8. For young people in Ukraine and people in the West it’s hard to understand the fear that reigned in society, what it could cost a person to put his or her signature to an appeal or even simply to write to political prisoners. Is such knowledge needed? Is there any chance that such knowledge could at least a little act as some kind of “vaccination” to prevent the loss of freedom? What in your view creates and strengthens immunity both of the individual, and of society as a whole?
Young Ukrainians and people in other countries definitely need to now the fear that was rampant in Soviet society, the price paid for signing appeals or simply corresponding with political prisoners. Everybody needs to know this. And this knowledge, as you put it, can provide a “vaccination” against the return to a lack of freedom, to slavery. It is only the sacred truth, proper appreciation of what a person made of his or her life that strengthens the immunity both of the individual, and of society as a whole.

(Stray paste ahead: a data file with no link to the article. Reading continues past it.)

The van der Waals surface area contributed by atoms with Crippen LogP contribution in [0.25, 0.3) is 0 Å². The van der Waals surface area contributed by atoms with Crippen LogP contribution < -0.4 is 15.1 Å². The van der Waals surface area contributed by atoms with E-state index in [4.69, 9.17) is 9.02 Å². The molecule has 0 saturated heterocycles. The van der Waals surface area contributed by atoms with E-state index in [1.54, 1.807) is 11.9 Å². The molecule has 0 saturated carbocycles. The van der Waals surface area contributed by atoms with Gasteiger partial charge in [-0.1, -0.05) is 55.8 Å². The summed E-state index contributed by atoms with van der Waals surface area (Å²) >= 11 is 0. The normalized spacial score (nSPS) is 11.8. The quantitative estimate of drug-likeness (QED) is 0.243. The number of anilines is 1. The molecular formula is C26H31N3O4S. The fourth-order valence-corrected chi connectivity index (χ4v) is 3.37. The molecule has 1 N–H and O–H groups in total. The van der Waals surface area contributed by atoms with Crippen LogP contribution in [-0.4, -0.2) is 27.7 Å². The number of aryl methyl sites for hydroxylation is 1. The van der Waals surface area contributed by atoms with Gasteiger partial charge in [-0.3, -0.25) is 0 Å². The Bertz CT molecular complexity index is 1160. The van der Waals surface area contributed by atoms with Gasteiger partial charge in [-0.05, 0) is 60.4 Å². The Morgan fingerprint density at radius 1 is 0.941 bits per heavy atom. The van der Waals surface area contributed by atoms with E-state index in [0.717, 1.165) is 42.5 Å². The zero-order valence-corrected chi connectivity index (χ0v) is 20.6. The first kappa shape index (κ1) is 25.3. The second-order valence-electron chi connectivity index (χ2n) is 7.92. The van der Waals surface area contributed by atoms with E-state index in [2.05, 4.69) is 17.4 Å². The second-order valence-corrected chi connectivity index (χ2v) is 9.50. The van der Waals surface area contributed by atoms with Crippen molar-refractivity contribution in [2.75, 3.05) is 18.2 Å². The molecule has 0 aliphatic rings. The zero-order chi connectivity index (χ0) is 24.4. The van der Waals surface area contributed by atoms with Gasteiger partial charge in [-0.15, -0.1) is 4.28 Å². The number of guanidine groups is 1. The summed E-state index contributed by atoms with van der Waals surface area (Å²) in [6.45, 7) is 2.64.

9. To people who collaborated with the punitive bodies I have a negative attitude, however I would divide them into two categories. The first are those who quite consciously collaborated and did a lot of harm both to an individual person and to society in general. The second were “trembling animals”, as Dostoevsky wrote. The Bolshevik regime existed for 73 years as a result of both those categories. If there hadn’t been that regime, maybe the second category would also not have existed.